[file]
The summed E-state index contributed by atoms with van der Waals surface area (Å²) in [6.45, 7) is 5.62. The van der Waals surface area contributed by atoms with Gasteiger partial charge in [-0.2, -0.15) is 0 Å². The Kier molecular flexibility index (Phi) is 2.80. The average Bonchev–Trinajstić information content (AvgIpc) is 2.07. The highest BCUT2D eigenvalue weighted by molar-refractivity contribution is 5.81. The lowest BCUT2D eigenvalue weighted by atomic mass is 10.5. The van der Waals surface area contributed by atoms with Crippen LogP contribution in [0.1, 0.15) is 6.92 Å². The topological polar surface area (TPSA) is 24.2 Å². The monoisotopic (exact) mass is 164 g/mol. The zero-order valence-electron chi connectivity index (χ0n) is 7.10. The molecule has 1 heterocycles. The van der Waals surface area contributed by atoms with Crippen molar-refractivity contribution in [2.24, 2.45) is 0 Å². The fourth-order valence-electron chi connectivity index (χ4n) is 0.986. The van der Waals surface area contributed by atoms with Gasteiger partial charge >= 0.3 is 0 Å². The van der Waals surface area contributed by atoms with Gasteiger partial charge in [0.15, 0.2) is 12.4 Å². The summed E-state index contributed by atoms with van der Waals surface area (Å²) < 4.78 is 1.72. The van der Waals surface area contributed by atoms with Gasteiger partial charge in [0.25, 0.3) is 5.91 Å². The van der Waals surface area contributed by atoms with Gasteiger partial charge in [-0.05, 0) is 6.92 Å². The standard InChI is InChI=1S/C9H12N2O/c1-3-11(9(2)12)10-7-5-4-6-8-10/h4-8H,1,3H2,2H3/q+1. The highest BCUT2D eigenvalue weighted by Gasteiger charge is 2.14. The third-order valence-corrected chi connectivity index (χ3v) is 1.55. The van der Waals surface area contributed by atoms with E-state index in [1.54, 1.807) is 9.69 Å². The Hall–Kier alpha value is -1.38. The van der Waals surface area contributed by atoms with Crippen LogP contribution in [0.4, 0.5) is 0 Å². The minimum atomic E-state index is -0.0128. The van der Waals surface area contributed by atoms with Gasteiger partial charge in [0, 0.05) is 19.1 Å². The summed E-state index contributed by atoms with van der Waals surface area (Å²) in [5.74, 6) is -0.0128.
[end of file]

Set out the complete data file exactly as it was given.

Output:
The summed E-state index contributed by atoms with van der Waals surface area (Å²) in [6.45, 7) is 5.62. The van der Waals surface area contributed by atoms with Gasteiger partial charge in [-0.2, -0.15) is 0 Å². The Kier molecular flexibility index (Phi) is 2.80. The average Bonchev–Trinajstić information content (AvgIpc) is 2.07. The highest BCUT2D eigenvalue weighted by molar-refractivity contribution is 5.81. The lowest BCUT2D eigenvalue weighted by atomic mass is 10.5. The van der Waals surface area contributed by atoms with Crippen LogP contribution in [0.1, 0.15) is 6.92 Å². The topological polar surface area (TPSA) is 24.2 Å². The monoisotopic (exact) mass is 164 g/mol. The zero-order valence-electron chi connectivity index (χ0n) is 7.10. The molecule has 1 heterocycles. The van der Waals surface area contributed by atoms with Crippen molar-refractivity contribution in [2.24, 2.45) is 0 Å². The fourth-order valence-electron chi connectivity index (χ4n) is 0.986. The van der Waals surface area contributed by atoms with Gasteiger partial charge >= 0.3 is 0 Å². The van der Waals surface area contributed by atoms with Gasteiger partial charge in [0.15, 0.2) is 12.4 Å². The summed E-state index contributed by atoms with van der Waals surface area (Å²) < 4.78 is 1.72. The van der Waals surface area contributed by atoms with Gasteiger partial charge in [0.25, 0.3) is 5.91 Å². The van der Waals surface area contributed by atoms with Gasteiger partial charge in [-0.05, 0) is 6.92 Å². The standard InChI is InChI=1S/C9H12N2O/c1-3-11(9(2)12)10-7-5-4-6-8-10/h4-8H,1,3H2,2H3/q+1. The highest BCUT2D eigenvalue weighted by Gasteiger charge is 2.14. The third-order valence-corrected chi connectivity index (χ3v) is 1.55. The van der Waals surface area contributed by atoms with E-state index in [1.54, 1.807) is 9.69 Å². The Hall–Kier alpha value is -1.38. The van der Waals surface area contributed by atoms with Crippen LogP contribution in [0.4, 0.5) is 0 Å². The minimum atomic E-state index is -0.0128. The van der Waals surface area contributed by atoms with Gasteiger partial charge in [0, 0.05) is 19.1 Å². The summed E-state index contributed by atoms with van der Waals surface area (Å²) in [5.74, 6) is -0.0128.